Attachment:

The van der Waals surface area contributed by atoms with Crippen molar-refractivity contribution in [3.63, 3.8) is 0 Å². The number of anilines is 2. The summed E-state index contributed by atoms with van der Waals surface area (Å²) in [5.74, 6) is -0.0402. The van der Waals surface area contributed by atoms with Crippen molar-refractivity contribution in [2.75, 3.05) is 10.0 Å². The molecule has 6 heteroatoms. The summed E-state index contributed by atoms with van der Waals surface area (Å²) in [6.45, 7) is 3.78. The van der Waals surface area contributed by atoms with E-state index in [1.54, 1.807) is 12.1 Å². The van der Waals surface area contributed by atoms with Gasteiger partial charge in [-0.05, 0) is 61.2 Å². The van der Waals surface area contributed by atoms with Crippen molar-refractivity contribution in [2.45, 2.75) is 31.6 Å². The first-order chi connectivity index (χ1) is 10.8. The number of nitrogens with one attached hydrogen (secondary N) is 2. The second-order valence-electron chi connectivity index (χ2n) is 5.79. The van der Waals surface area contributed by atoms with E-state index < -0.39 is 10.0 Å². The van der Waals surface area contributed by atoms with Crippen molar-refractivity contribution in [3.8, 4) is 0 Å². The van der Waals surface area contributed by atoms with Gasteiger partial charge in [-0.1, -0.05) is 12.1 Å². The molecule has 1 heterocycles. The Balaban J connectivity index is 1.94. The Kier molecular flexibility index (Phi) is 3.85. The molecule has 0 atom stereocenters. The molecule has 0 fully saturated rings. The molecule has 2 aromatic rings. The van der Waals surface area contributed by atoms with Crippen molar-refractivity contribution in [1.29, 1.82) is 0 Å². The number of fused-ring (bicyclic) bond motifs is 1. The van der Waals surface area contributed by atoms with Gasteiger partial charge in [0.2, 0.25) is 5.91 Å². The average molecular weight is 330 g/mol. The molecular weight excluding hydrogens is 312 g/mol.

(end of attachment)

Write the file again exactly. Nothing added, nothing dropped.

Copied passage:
The van der Waals surface area contributed by atoms with Crippen molar-refractivity contribution in [3.63, 3.8) is 0 Å². The number of anilines is 2. The summed E-state index contributed by atoms with van der Waals surface area (Å²) in [5.74, 6) is -0.0402. The van der Waals surface area contributed by atoms with Crippen molar-refractivity contribution in [2.75, 3.05) is 10.0 Å². The molecule has 6 heteroatoms. The summed E-state index contributed by atoms with van der Waals surface area (Å²) in [6.45, 7) is 3.78. The van der Waals surface area contributed by atoms with E-state index in [1.54, 1.807) is 12.1 Å². The van der Waals surface area contributed by atoms with Gasteiger partial charge in [-0.05, 0) is 61.2 Å². The van der Waals surface area contributed by atoms with Crippen molar-refractivity contribution in [2.45, 2.75) is 31.6 Å². The first-order chi connectivity index (χ1) is 10.8. The number of nitrogens with one attached hydrogen (secondary N) is 2. The second-order valence-electron chi connectivity index (χ2n) is 5.79. The van der Waals surface area contributed by atoms with E-state index < -0.39 is 10.0 Å². The van der Waals surface area contributed by atoms with Crippen molar-refractivity contribution in [3.8, 4) is 0 Å². The van der Waals surface area contributed by atoms with Gasteiger partial charge in [-0.1, -0.05) is 12.1 Å². The molecule has 1 heterocycles. The Balaban J connectivity index is 1.94. The Kier molecular flexibility index (Phi) is 3.85. The molecule has 0 atom stereocenters. The molecule has 0 fully saturated rings. The molecule has 2 aromatic rings. The van der Waals surface area contributed by atoms with Crippen molar-refractivity contribution in [1.29, 1.82) is 0 Å². The number of fused-ring (bicyclic) bond motifs is 1. The van der Waals surface area contributed by atoms with Gasteiger partial charge in [0.2, 0.25) is 5.91 Å². The average molecular weight is 330 g/mol. The molecular weight excluding hydrogens is 312 g/mol.